Melissa McShane's Reviews > The City & the City

The City & the City by China Miéville
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's review
Mar 05, 2012

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bookshelves: alternate-history, fantasy, detective-stories, mystery, modern-setting-fantasy
Read in March, 2012 , read count: 1

This is a beautifully-written fantasy/mystery/detective story set in an unusual and fascinating world, and if I were rating books based on literary quality instead of personal preference, I'd have given it 4.5 stars.

Tyador Borlu (I can't recreate the accent marks here, but think Hungarian/Slovakian and you'll be close) is a police detective in the city of Besz, somewhere at the eastern edge of Europe. He's called in to investigate the murder of an unknown woman, but the routine investigation becomes complicated when he receives an anonymous tip from someone who should never have called him, whose tip Borlu can't even follow up on without risking his job and possibly his life. This is because Besz is no ordinary city; it's intertwined with another city called Ul Qoma, literally intertwined, with streets and even buildings side-by-side with those of Besz. A citizen of Besz might have to detour half a mile around Ul Qoman territory to reach a cafe only twenty feet away ("grosstopical" feet, in Mieville's words). They learn from an early age to "unsee" things and people in the wrong city, to avoid while pretending to be unaware of what they're avoiding. These rules are enforced by the mysterious people/entities known as Breach, who take away those who are seen to break the rules. Borlu's informant is in Ul Qoma. The missing persons flyers about the murdered woman are in Besz. If Borlu uses this information to solve the case, it could cost him everything.

I'd never read anything by China Mieville (again with the no diacriticals), but I've heard a lot about his books, and The City and the City lived up to the glowing praise. I particularly liked the dialogue--it's natural-sounding, including the sorts of pauses and half-sentences real people use, without being hard to follow. It's also a good mystery, with reverses and dead ends and false leads. The first "solution" was the one I thought was obvious, so I was glad it didn't turn out to be true; I hate it when a mystery is so obvious you spend half the book yelling at the idiot detective who can't figure it out.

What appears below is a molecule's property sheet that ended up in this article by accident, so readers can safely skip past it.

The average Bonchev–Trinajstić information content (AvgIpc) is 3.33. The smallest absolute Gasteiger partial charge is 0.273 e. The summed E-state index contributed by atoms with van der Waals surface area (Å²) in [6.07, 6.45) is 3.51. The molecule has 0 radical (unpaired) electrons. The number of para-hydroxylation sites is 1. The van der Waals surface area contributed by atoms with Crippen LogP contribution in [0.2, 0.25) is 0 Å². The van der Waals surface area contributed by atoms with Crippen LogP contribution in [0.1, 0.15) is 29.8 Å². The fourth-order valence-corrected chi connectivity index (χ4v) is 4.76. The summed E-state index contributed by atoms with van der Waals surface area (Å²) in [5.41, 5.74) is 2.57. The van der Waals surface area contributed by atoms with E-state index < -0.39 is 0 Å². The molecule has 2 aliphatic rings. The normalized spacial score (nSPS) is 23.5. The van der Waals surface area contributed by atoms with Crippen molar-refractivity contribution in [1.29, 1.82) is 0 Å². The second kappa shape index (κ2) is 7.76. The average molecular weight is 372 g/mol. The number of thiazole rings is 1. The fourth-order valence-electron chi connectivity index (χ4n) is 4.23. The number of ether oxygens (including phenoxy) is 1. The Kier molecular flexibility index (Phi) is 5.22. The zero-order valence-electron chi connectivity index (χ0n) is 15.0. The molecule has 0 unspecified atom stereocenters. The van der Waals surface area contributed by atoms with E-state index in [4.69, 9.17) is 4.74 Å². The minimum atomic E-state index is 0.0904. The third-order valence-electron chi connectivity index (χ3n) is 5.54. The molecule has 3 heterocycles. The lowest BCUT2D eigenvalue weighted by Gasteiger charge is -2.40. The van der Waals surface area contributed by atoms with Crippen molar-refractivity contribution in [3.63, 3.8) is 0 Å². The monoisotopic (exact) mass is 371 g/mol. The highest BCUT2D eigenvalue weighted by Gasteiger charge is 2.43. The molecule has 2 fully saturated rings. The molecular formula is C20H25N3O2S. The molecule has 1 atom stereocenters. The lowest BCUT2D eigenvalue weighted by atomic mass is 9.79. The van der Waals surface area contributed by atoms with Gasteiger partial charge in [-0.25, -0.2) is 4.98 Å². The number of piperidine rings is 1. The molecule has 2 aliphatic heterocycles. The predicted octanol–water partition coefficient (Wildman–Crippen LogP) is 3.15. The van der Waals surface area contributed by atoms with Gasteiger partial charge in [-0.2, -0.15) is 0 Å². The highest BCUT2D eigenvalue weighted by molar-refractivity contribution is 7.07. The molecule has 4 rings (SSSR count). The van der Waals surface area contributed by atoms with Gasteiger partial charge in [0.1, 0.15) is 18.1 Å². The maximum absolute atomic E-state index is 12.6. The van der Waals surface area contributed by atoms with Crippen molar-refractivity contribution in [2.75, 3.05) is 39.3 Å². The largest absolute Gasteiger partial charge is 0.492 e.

Of course, the intertwined cities are what make the story so unique. The truth about how Besz and Ul Qoma are connected doesn't come out right away, but Mieville doesn't drag it out to the point of frustration. Each new fact changed my perception of what was going on; I started thinking Ul Qoma was a ghost-city, then a parallel dimension, and that drew me in because I was actually engaged in thinking out how such a situation could have developed, or be maintained. Mieville makes the idea of two cities separated only by what amounts to mass denial plausible.

But this is also where I stopped being able to believe it. Despite this well-thought-out system, there's no reason given for it to happen. No one knows how or why the city and the city were created; it's a thousand years in the past--but why do they have to stay separate? Why is Breach so insistent on keeping it that way? If there's a reason given in the story, I must have missed it, but I don't think there is. I would even have been satisfied with "We don't know why, but a thousand years of tradition is hard to overcome, so we don't bother." Maybe the subplot of the opposing but minority factions--one calling for the two cities to join, another wanting one city to take over the other--is supposed to represent the impossibility of ending the stalemate. It's clear that there's no political or metaphysical reason to keep them apart, and in the end, the villain exploits the separation of the cities to very nearly escape. So as interesting and intellectually engaging as the book is, ultimately I couldn't love it, but I will definitely be reading more of Mieville's books in the future.
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